Amazon CEO Jeff Bezos has allowed operating expenses to soar as new projects including millions spent on drone technology, cloud computing and new web servers have piled up. The spending frenzy has also seen the firm splashing out to buy media rights to work with a plethora of firms including content providers Netflix and Hulu as well as various Cable TV companies.
The latest losses figure is more than 10 times the $41m loss it recorded over the same period last year.
The news was greeted with a share drop of 11%, wiping an incredible $15bn off the company’s value overnight.
Meanwhile, revenues have risen by 20% to $20.58bn but that was still below market forecasts of $20.85bn.
And more bad news is on the way as the company has predicted that sales over the upcoming Christmas period are likely to be between $27.3bn and $30.3bn, someway off the $30.89bn analysts expected.
Its not just technology retailers that are suffering free fall loses
Tesco, Britain’s largest ‘real retailer’ has lost 50% of its market value in a year.
A share price that drops by 50% may not mean very much to the shopper in the street, until you look at the consequences and realise that Tesco's profits and dividends - slashed by the retailer – are largely owned by our pension funds. The business is also one of Britain's largest corporate tax payers, a hole the chancellor will need to fill when austerity is already running behind schedule.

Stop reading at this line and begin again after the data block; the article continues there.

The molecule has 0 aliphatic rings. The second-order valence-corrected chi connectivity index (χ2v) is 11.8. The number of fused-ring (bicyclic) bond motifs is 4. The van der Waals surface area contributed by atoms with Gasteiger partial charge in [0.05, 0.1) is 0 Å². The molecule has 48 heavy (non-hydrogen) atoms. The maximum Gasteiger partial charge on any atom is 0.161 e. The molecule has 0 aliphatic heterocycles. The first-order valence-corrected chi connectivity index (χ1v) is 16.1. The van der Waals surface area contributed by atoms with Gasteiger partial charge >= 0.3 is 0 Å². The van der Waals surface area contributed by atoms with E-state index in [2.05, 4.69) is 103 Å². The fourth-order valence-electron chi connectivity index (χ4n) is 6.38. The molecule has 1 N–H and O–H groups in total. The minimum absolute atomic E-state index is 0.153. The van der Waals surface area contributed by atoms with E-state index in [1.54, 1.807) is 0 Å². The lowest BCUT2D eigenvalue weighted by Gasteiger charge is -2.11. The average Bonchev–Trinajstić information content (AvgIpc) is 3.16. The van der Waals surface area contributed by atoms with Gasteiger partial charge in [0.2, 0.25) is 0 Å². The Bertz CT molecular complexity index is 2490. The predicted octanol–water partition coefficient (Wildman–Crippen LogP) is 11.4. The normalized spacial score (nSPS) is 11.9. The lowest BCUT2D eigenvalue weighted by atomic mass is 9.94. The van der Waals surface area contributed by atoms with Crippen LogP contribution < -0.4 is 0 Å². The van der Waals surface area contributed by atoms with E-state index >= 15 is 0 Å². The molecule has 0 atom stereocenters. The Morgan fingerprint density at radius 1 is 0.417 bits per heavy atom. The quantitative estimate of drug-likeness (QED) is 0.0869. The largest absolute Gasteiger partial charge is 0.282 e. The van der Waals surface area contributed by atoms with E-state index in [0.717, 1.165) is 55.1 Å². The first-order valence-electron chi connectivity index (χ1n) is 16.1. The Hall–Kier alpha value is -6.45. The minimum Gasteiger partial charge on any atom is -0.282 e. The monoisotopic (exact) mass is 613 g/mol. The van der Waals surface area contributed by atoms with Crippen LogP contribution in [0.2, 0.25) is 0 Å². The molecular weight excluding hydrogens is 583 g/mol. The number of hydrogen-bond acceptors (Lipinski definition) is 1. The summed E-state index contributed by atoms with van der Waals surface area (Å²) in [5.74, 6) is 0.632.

It doesn't just rain for Tesco. It pours, then it hails, then there's a bit of sleet and snow thrown in.
Some of the 2014 Tesco headlines
Wed, 4 Jun 2014 - Trouble for Tesco as sales slide 3.8% Tue, 17 Jun 2014 - Every little hurts: Tesco downgraded by Moody's Mon, 21 Jul 2014 - Tesco boss Philip Clarke to step down amid profit warning Fri, 29 Aug 2014 - Tesco issues third profit warning of 2014 and slashes dividend by 75%
Not a year of good news but then came the big one as Tesco stumbled across a £250m accounting problem in its profit forecasts.
Thur, 25 Sept 2014 - Tesco accounting error 'stratospheric'
For a business that was predicting it would make £1.1bn profits for the first half of this year, a mis-statement of £250m is a significant number, (it actually turned out to be £263m).
In an era of rising sales and increasing amounts of money going through the tills, moving profits forward can later easily be disguised, cloaked by increasing revenues in the second half of the year. Any issues in the first six months are "traded away".
But when sales are falling - as they have been for a number of quarters at Tesco - then moving profits forward starts to cause problems and this seems to have caught up with the country’s largest physical retailer.
Thur, 16 Oct 2014 - Warren Buffett sells more than 245 million Tesco shares
The personal fallout followed as one of the worlds richest men and investors admitted he had made a mistake and reportedly lost a staggering $700m, or in real money approx. £500,000,000 or 2,000 average UK priced houses betting on Tesco shares.
Thur, 23 Oct 2014 - Tesco chairman resigns due to worse than forecast profits and declining sales
As in any business, even the largest are vulnerable.